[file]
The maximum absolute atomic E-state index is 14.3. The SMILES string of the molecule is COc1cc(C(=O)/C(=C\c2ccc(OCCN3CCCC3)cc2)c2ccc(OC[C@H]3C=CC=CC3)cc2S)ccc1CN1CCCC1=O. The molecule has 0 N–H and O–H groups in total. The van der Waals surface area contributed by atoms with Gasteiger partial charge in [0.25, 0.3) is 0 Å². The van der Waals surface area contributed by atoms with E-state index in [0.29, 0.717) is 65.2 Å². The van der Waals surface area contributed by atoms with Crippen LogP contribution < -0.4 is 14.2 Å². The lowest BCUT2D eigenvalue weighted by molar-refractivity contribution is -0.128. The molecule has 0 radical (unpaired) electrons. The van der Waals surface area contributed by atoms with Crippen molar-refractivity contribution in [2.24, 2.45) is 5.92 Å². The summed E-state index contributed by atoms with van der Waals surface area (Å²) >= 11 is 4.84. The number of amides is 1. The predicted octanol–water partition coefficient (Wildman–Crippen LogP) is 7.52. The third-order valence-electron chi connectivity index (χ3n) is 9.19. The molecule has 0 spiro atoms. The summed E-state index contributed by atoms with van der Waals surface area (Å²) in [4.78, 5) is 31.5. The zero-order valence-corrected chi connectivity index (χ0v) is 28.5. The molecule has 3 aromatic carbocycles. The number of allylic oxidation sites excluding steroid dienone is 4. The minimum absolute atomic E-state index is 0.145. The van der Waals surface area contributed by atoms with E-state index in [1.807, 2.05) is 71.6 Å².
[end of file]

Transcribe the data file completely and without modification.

The maximum absolute atomic E-state index is 14.3. The SMILES string of the molecule is COc1cc(C(=O)/C(=C\c2ccc(OCCN3CCCC3)cc2)c2ccc(OC[C@H]3C=CC=CC3)cc2S)ccc1CN1CCCC1=O. The molecule has 0 N–H and O–H groups in total. The van der Waals surface area contributed by atoms with Gasteiger partial charge in [0.25, 0.3) is 0 Å². The van der Waals surface area contributed by atoms with E-state index in [0.29, 0.717) is 65.2 Å². The van der Waals surface area contributed by atoms with Crippen LogP contribution < -0.4 is 14.2 Å². The lowest BCUT2D eigenvalue weighted by molar-refractivity contribution is -0.128. The molecule has 0 radical (unpaired) electrons. The van der Waals surface area contributed by atoms with Crippen molar-refractivity contribution in [2.24, 2.45) is 5.92 Å². The summed E-state index contributed by atoms with van der Waals surface area (Å²) >= 11 is 4.84. The number of amides is 1. The predicted octanol–water partition coefficient (Wildman–Crippen LogP) is 7.52. The third-order valence-electron chi connectivity index (χ3n) is 9.19. The molecule has 0 spiro atoms. The summed E-state index contributed by atoms with van der Waals surface area (Å²) in [4.78, 5) is 31.5. The zero-order valence-corrected chi connectivity index (χ0v) is 28.5. The molecule has 3 aromatic carbocycles. The number of allylic oxidation sites excluding steroid dienone is 4. The minimum absolute atomic E-state index is 0.145. The van der Waals surface area contributed by atoms with E-state index in [1.807, 2.05) is 71.6 Å².